New Bedford Fish Sale Is Part of One Man’s Fresh Start
Saturday, April 16 will be the last chance, for now, to buy affordable, fresh-off-the-boat fish and scallops at a bargain price at Tempest Fisheries Seafood Wholesaler at 38 Hassey Street in New Bedford between 7:30 a.m. and 10 a.m., according to co-owner Tim Mello.
It's something he does frequently to help the families of the New Bedford area get fresh seafood without having to break the bank.
"The cars start lining up early for fresh haddock, cod, swordfish and salmon. I post it on my Facebook page that 10-20 count scallops are just $80 for a half gallon – about four pounds – or $160 for a gallon," Mello said. "The everyday middle class wage earners, who hardly ever get a break, leave here with a great bargain for their money, and then I feel good that I could do something they'll really appreciate."
What does it mean to start over in life? For Mello, who made headlines in the early 2000s for his criminal conviction on racketeering charges, it's a willingness to find a new purpose behind the past, understanding that hitting the bottom is a sacred place because that's the new starting line.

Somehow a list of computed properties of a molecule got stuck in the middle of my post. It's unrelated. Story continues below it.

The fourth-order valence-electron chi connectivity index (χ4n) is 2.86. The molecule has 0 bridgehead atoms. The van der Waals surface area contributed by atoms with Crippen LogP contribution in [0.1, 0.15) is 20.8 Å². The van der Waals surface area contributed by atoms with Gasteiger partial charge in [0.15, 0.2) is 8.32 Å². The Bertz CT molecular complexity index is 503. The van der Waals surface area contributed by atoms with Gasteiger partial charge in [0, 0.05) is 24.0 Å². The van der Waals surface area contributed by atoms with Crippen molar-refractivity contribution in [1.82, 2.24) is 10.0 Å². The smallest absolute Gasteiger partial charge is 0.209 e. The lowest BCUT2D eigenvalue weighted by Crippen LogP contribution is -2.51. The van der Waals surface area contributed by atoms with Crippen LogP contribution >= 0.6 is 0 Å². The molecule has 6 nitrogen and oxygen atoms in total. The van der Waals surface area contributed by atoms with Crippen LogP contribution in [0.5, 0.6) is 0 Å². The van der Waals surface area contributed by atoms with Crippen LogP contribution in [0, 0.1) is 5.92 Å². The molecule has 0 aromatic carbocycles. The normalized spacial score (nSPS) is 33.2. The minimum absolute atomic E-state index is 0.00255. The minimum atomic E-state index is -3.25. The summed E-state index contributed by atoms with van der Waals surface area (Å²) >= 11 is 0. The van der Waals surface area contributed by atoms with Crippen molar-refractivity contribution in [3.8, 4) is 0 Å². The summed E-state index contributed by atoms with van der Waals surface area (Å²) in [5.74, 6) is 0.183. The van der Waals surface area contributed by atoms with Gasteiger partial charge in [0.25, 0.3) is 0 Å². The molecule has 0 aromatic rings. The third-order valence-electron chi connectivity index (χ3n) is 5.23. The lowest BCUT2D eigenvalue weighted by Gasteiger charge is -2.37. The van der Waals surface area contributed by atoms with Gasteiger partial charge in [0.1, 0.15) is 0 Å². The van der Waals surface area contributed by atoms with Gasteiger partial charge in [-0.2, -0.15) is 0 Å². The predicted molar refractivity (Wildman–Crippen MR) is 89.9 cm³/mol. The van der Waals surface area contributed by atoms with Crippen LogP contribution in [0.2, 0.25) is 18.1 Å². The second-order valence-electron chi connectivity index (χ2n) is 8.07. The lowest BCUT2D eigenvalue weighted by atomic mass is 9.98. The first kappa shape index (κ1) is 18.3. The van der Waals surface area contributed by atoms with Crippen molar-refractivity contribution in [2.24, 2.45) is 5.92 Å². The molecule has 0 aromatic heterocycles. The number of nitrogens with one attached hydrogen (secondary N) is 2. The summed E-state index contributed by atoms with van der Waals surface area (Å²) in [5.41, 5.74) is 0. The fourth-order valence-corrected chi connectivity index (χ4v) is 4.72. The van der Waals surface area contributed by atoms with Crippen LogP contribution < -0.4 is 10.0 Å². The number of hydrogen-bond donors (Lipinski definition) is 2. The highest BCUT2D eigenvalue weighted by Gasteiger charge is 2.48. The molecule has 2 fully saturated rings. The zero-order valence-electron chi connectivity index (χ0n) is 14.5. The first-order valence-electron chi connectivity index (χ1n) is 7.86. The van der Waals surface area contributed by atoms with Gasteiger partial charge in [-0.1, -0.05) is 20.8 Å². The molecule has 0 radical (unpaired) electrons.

He's found that new purpose.
"When COVID first hit, there were a lot of people in need. I must have covered every soup kitchen, vets' home, churches, charities and non-profits from here to Providence," Mello said.
Even as the pandemic has waned, seafood prices remain high, supply chain issues keep shelves barely stocked, and inflation is causing prices to rise on just about everything. Blue-collar families on the SouthCoast are not only missing out on one of the staples of New Bedford-area cuisine, some are having trouble affording to feed their families overall.
"People are still hurting today. Out-of-town landlords jack up their rents, and they hardly have enough money from one paycheck to the next. The fish sale helps these hard-working families a lot, and they tell me so, because it makes a big difference."
Mello said it was a moment of divine intervention while he was incarcerated that started him on this path to redemption.
"When I was in prison, Mother Teresa asked to be brought to the worst place, Cell Block 10," he said. "She came to my cell, spoke to me and then took my hand and kissed it. Can you imagine Mother Teresa, who went around the world giving poor people hope, kissing my hand?"
Mello has survived a liver transplant and throat cancer and still is content with the hand he was dealt, because he knows he has to make the most of his second chance.
"My life has changed. I'm not the same guy," he said. "I feel God gave me this opportunity."